A new world? The Middle East tries cooperation alongside competition
Just in case there were any doubts, Turkish Foreign Minister Mevlut Cavusoglu demonstrated with his visit to Lebanon this week that improved relations between Middle Eastern rivals would not bury hatchets.
On the contrary, improved relations shifts the battlefield away from potential armed conflict, allowing rivals to compete while enjoying the benefits of trade and economic cooperation as well as lines of communication that help prevent disputes and conflicts from spinning out of control.
With his visit, Mr. Cavusoglu was stepping into a breach. He sought to fill a vacuum after Turkey’s geopolitical and religious soft power rivals, Saudi Arabia and the United Arab Emirates, together with Bahrain and Kuwait, imposed an economic boycott on Lebanon and withdrew their ambassadors from Beirut.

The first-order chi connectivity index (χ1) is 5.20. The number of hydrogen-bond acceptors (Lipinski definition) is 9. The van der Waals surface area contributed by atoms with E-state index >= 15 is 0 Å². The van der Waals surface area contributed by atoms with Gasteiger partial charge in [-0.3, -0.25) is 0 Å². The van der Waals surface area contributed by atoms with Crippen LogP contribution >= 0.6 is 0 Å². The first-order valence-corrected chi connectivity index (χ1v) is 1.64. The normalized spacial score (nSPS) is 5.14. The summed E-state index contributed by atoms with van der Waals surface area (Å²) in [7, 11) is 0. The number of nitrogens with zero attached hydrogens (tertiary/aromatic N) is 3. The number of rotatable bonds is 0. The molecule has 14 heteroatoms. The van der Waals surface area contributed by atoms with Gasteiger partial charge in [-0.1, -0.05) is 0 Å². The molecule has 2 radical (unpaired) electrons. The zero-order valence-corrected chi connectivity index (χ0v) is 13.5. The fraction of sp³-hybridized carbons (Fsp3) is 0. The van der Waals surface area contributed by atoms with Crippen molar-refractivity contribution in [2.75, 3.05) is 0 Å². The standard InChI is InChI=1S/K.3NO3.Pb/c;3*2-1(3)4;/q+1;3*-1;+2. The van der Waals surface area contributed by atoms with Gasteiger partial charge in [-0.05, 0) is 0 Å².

A one-time middle-income country, Lebanon is teetering on the brink of collapse due to endemic corruption and an elite willing to protect its vested interests at whatever cost. As a result, the United Nations estimates that three-quarters of the population have descended into poverty.
Aggravating Lebanon’s predicament, the boycott intends to loosen the grip on the country of Hezbollah, the Iranian-backed militia and political party, which has become part of the elite. A Hezbollah protest in October, demanding the replacement of a judge investigating last year’s devastating Beirut port explosion that killed more than 200 people, descended into sectarian violence reminiscent of Lebanon’s 15-year long civil war in the 1970s and 1980s.